Back in November of 2011 I decided I was interested in doing some real time stat tracking for the Toronto Maple Leafs. At the time JP Nikota was (I believe) doing scoring chance tracking and no one was really talking about zone entries or exits yet, so I decided I'd track something that no one else was doing, which was to measure the amount of time teams spend in the attacking zone with the puck. I decided to track this partly to test the conventional wisdom that Corsi and Fenwick are good proxies for puck possession, but also just to see if anything interesting could be gleaned from the data. I was going to do this for 10 games, starting with the Leafs' game against the Phoenix Coyotes on November 15 and concluding with a game against the New York Rangers on December 5.
Unfortunately I missed a couple of games in the middle and I didn't have time to re-watch games while the season was ongoing, so I didn't have complete results to post until now. I did post individual game stats as I completed them, and if you're interested in reading those just search for "Measuring Puck Possession" on the site and you'll find them. After the jump I'll explain my process and post the results along with some discussion.I'll quote myself from the opening post on the topic to explain what exactly I was looking for and how I measured it:
I decided that I would track how long each time had possession of the puck in the offensive zone. Because it would be virtually impossible to track each minor puck movement, I decided to use a bit of a simplified measure - I counted the beginning of an offensive zone possession as the time at which the attacking team first gained clear possession of the puck once it was in the offensive zone, and I counted the end of the possession as the time at which either the puck left the zone, or the defence was in clear control of the puck and not under significant pressure from a forechecker. Obviously there's some subjectivity involved in that, but given how quickly the game moves I think that was a good compromise between good data collection and mental sanity. As I discovered while recording time on attack, even that somewhat loose definition of a possession can be difficult to track in real-time, but I think the results I've gathered are on the whole pretty reliable.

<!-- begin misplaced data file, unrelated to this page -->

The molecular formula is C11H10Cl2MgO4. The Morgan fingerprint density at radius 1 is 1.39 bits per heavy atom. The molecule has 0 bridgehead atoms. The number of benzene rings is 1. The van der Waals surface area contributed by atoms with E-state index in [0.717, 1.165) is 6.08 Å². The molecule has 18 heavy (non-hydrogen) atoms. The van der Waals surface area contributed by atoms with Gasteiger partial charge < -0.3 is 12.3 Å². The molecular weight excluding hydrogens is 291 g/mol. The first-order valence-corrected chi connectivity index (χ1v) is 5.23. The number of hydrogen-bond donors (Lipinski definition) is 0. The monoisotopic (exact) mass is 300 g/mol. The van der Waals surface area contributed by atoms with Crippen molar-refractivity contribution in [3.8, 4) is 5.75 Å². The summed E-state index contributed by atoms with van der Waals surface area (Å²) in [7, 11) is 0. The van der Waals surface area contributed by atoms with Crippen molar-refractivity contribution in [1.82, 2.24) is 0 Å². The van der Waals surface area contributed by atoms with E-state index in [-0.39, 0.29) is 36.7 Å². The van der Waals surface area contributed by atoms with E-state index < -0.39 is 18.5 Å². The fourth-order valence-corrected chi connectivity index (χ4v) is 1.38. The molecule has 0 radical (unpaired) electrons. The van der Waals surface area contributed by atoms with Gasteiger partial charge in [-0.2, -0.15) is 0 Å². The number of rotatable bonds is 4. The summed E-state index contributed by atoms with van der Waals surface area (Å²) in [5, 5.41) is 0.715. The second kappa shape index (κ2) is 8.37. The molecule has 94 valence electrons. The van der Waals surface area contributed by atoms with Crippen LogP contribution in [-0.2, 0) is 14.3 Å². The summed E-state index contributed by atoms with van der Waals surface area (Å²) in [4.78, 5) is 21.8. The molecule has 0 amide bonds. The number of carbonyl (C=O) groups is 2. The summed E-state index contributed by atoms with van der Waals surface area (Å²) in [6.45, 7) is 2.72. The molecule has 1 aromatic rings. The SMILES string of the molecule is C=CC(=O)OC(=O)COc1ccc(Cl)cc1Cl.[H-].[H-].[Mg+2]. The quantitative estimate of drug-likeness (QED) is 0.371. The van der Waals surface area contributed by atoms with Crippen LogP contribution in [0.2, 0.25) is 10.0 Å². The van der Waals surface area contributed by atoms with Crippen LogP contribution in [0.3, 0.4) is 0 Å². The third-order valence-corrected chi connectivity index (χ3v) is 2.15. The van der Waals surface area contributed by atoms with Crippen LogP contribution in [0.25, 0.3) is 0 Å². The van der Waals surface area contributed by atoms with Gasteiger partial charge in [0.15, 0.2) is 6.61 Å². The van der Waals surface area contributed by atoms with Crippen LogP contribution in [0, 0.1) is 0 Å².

It's important to note that this information was only gathered at even strength. I think I found a number of interesting bits of single game information from that tracking, which you can read in the appropriate posts. I'm going to focus on aggregate results here. I'm going to talk primarily in percentages here. In case you're not familiar with them, the number is just the percent of total events being tracked that the Leafs had. So, for example, a Time On Attack of 52% would mean that, of all the time spent in the attacking zone, the Leafs had 52% and their opponent(s) had 48%. The first set of numbers here is the total of all Time On Attack, Corsi, and Fenwick that the Leafs had over the course of these 10 games:
It looks like the puck possesion (TOA) numbers are underestimating the amount of shots, but the numbers are in reality very close. In order to get the TOA and Fenwick numbers to line up would require just an additional 12 shot attempts, roughly one per game. The difference is essentially non-existent. Getting the Corsi numbers to line up takes a few more additional attempts, 48, which amounts to nearly 5 per game. Keep in mind though, that the average game that I recorded data for here saw 94.6 shot attempts; the difference here is just barely over 5%. It's very close.